Fight for Survival – A Canoe Trip Turns Deadly

Written by Harold McNeill on October 2nd, 2010. Posted in Adventure


Marie Creek

Photo: The calm expanse spreading before us belied the trecherous waters that lay beyond.

Saturday, June 7, 1997

Over the roar of the surging water, I hollered to Lynn, “Drop your paddle, grab a tree root and hold on hard or we’re going over.”

In the bow, Lynn turned. She had been holding her paddle against a tree stump to keep us clear but we were broadside in the creek and rocking badly. Her face was ashen – we were in immanent danger of being thrown into the raging water.

The same direction was given to Sean who was gripping the centre yoke so tight his knuckles had turned white, “Sean, slide over, grab that root and help your mom.”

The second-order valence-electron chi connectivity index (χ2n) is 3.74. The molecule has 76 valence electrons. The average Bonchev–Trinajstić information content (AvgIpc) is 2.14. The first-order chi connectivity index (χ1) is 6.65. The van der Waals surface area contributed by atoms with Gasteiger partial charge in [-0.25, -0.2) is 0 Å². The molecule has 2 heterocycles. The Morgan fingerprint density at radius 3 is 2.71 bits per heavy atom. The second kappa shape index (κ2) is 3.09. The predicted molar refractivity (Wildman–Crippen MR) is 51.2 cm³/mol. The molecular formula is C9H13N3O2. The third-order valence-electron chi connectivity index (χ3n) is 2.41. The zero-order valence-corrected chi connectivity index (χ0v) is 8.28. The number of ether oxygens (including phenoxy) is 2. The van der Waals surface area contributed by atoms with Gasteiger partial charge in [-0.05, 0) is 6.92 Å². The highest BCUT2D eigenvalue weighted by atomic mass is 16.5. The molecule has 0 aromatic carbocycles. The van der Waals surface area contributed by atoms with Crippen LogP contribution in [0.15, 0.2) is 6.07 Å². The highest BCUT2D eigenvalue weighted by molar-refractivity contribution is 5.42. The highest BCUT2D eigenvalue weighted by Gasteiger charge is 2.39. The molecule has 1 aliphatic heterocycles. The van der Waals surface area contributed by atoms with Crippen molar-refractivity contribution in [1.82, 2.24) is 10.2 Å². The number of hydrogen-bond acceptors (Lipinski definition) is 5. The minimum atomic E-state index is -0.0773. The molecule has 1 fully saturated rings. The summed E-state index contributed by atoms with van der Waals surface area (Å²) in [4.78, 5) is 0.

My voice must have conveyed the urgency, for as frightened he was, he did exactly as told, something he was not always prone to do. Trapped in the stern, just a few feet from the root, my paddle was less than useless. If we didn’t manage to break free and swamped, well…

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Big Kinosoo: Dangerous Waters Run Deep, Chapter 6/6

Written by Harold McNeill on February 6th, 2010. Posted in Adventure


kinosoo beach and campground

Photo (Family Files):  As the sun was setting, we all took a walk along Kinosoo Beach. Those waters may look peaceful on the surface, but in depths lurks a monster that with one look could make that infamous white shark Jaws retreat.   I was desperately worried about the safety of Sampi and his family, but he was a man on a mission and was not about to be deterred.  All I could do was pray they safely returned.

This is the last post in the Kinosoo Series. Perhaps more will be added later
See the van Rensburg update in the footer
Link to Last Post:  Sampi gets hooked
Link Back to Adventures Index

Chapter 6: Dangerous Waters Run Deep